What I Wish I Knew About Audiobooks Before Choosing ACX/Audible

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Audiobooks are the next big thing, and ACX (Audible) has been a boon to DIY Indies, but not everything is as smooth and shiny underneath the gold-plated exterior. Here are some things you might want to be aware of before/if you’ve already waded into the system.

With audio established as the next big thing, I discovered a bunch of things I wish I knew before I had signed up for Amazon’s ACX/Audible service as an author.

Surveys and trends show that audiobooks are on the rise. As with so many changes in trends, it’s tied to the way that we consume information and is influenced by technology. Screen fatigue is finally a thing and consumers (including readers) are looking for ways to peel their eyes away from digital screens—this is why print books still dominate book sales—and it’s also part of the reason for a bump in audio. In fact, a 2017 report by the Audiobook Publishers Association found that 26% of the US population had listened to an audiobook in the previous 12 months. There is a wealth of great statistics from their 2017 survey that can be found by clicking here.

Last year, ebook sales dipped by about 5% while sales in audio increased again. There was also a 33.9% increase in the number of titles available and 48% of all audiobook users are UNDER THE AGE OF 35! (that means great things for its future viability and reflects the trend of listening to them via smartphone while multitasking).

I get a lot of questions from Indies about Audible/ACX and it was one of the primary reasons that I wrote my Indie Author’s Bible. Very often when selling directly at conventions I meet people with reading impediments such as dyslexia or partial blindness and those folks often still love to read and use audible books to do so. (I wrote an article showing the why and the how of getting onto Audible that you can see here. I also had a followup article you might want to check out.)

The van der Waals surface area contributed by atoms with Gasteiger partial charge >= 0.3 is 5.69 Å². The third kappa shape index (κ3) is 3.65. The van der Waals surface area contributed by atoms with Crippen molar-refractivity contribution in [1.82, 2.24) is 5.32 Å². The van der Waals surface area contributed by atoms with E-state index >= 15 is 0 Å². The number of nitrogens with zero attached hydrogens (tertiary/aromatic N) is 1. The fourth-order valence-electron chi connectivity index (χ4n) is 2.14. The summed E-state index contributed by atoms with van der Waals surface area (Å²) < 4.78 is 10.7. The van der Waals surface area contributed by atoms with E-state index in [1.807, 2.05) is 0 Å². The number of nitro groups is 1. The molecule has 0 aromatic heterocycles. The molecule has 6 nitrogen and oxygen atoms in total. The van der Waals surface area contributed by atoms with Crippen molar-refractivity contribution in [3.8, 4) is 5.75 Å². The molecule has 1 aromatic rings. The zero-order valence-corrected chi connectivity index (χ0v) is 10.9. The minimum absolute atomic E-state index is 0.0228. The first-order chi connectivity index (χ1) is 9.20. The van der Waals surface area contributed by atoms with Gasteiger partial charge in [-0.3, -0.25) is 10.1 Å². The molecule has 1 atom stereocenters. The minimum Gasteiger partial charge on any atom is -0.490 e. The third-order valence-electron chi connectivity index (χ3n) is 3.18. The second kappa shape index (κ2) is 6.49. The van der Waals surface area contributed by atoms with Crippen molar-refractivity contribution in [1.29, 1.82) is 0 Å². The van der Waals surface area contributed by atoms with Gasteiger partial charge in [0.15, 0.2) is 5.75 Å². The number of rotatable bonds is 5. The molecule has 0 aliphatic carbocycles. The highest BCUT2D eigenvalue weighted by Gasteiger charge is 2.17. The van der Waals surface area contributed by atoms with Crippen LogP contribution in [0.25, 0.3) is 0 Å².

I got sparked back up on new possibilities after getting an email from Smashwords. Mark Coker, the owner, predicted a rise in audio for his annual year in review and future predictions for the upcoming year of 2018. One might think his email (promoting a partnership with a new audiobook service that ties into his Smashwords platform) might be him trying to fulfill his own prophecy, but I think he’s too smart to put that on him. He sees the trends and audio is big and getting bigger. Coker is a huge advocate for Indie authors—his entire system is built on their success. He has identified that the big publishers have also keyed in on this (that increase in audio is what is offsetting the decline in ebook and because the rights are different, they can capitalize on the format by skewering authors with subpar deals on rights.) He discusses the pitfalls here.

As I was digesting all of this data and looking into http://www.findawayvoices.com, the platform Coker’s Smashwords is partnering with, I signed up. I advocate utilizing both Amazon services and also Smashwords for broader distribution on ebooks. As I typically do, I actually read the TOS agreement (and you should, too). In publishing, rights are a huge deal, and Amazon often demands more than writers first realize.

Some of my audiobooks I am both author and engineer (created and produced the audio content) and some of them I have a rights sharing deal on (split proceeds with an engineer/voice actor). The latter is a great way to do almost no work and have an audiobook available. But what I discovered after revisiting Audible’s rights agreement gave me some buyer’s remorse.

Don’t get me wrong, I do appreciate ACX for what it is, and likely would have still chosen to enroll at that time, but audio has exploded since I first signed up and started using the system a couple years ago. That means I limited my options for the future. New audio book distributors with broader distribution and decent royalties are popping up but I’m already locked into an exclusive contract for an Amazon property.